I was born in Jhansi and like any other middle-class kid in India; education and emphasis on career was the only way to go. As both of my parents were teachers, the focus on performance was always a priority. I never thought of becoming a doctor or engineer, instead my dream lay more on the basis of being able to do something meaningful in life and contribute to society.

What were the important factors that you attribute to your inspiring career graph from the initial stages till now?
Due to the gender bias in society, being a woman made it more challenging to pursue my dreams. But the support of parents and teachers provided me the path to reach the position I am in today. My reason of choosing nuclear physics at BHU (Banaras Hindu University) was simply due to the outstanding set of teachers. I always admired women who worked through adversities and did pioneering work. And already in India we have many examples.

Please elaborate on the kind of projects you are working on currently
I am working on the upgrade of the experiment called CMS (Compact Muon Solenoid) devising detectors that can sustain high radiation and take data for the next 25 years, enabling physicists to make discoveries and answer the still outstanding questions in physics. For example, where is the anti-matter in the Universe? Are there other dimensions? What is dark matter and dark energy that accounts for a major fraction of the matter in the Universe.

What plans do you have for the Indian student community and for students in smaller cities like Vizag?
Over the last 20 years I have worked with many students - almost an average of 15-20 per year from India, providing them with opportunities to interact with scientists at CERN. If funds are available at their institutions, they have spent a couple of months at CERN doing projects in various fields, to great satisfaction of the supervisors. It is heart-warming to hear appreciative phrases about them that demonstrate we have the best students whether they come from big cities or small cities. The information age has closed the digital divide to a large extent, but a big gap remains. What I am able to do is a drop in the ocean and I intend to continue as far as I can, assisting students with exposure to Mega Science Projects like those at CERN, by interacting with them as much as possible. I remember my growing years, when these kinds of interactions with eminent scientists shaped my thinking and ambitions.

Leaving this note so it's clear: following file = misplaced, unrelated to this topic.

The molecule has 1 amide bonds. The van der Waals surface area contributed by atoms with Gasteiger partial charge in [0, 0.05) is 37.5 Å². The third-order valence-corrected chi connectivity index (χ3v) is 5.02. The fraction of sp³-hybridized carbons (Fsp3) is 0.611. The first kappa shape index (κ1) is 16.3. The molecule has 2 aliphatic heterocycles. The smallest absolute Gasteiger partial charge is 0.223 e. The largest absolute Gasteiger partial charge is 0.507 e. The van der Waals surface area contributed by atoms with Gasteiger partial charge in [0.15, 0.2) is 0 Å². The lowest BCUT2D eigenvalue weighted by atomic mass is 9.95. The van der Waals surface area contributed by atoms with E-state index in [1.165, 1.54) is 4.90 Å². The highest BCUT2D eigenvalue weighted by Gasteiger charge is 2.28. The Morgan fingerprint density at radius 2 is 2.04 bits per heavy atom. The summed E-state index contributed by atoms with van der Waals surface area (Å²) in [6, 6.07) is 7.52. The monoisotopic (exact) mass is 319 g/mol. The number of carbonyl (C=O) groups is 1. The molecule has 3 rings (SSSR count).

According to you where does India lack in becoming an innovation and research hub?
Despite the improvements in our laboratory infrastructures, we have a long way to go to be at ease with technology, especially instrumentation. ISRO has set a great example, and also in the Science and Research labs all over the country there has been a quantum jump over the last decades. Nevertheless we would need to have a few central laboratories only focusing on experiments with technologies that are exploited in all fields of science. Simply train students for a couple of years by embedding this training in the later years of study whether it’s the IITs or NITs or Universities or other Science and Technology related institutions. Even students coming from the elite institutions are completely unable to take charge. Why does a student from Germany, U.K., France and so on, take very little time in getting up to speed?

Your advice for aspiring scientists in India?
My interactions with Indian young student has been inspiring, they have the potential, the ambition. I truly hope many aspiring youngsters do not give in to the allure of fast jobs and big money, a trend so common in India. One must think hard on what one wants and follow their passion. I learnt many things the hard way, but one lesson is for sure: If anyone can do it, you can do it too!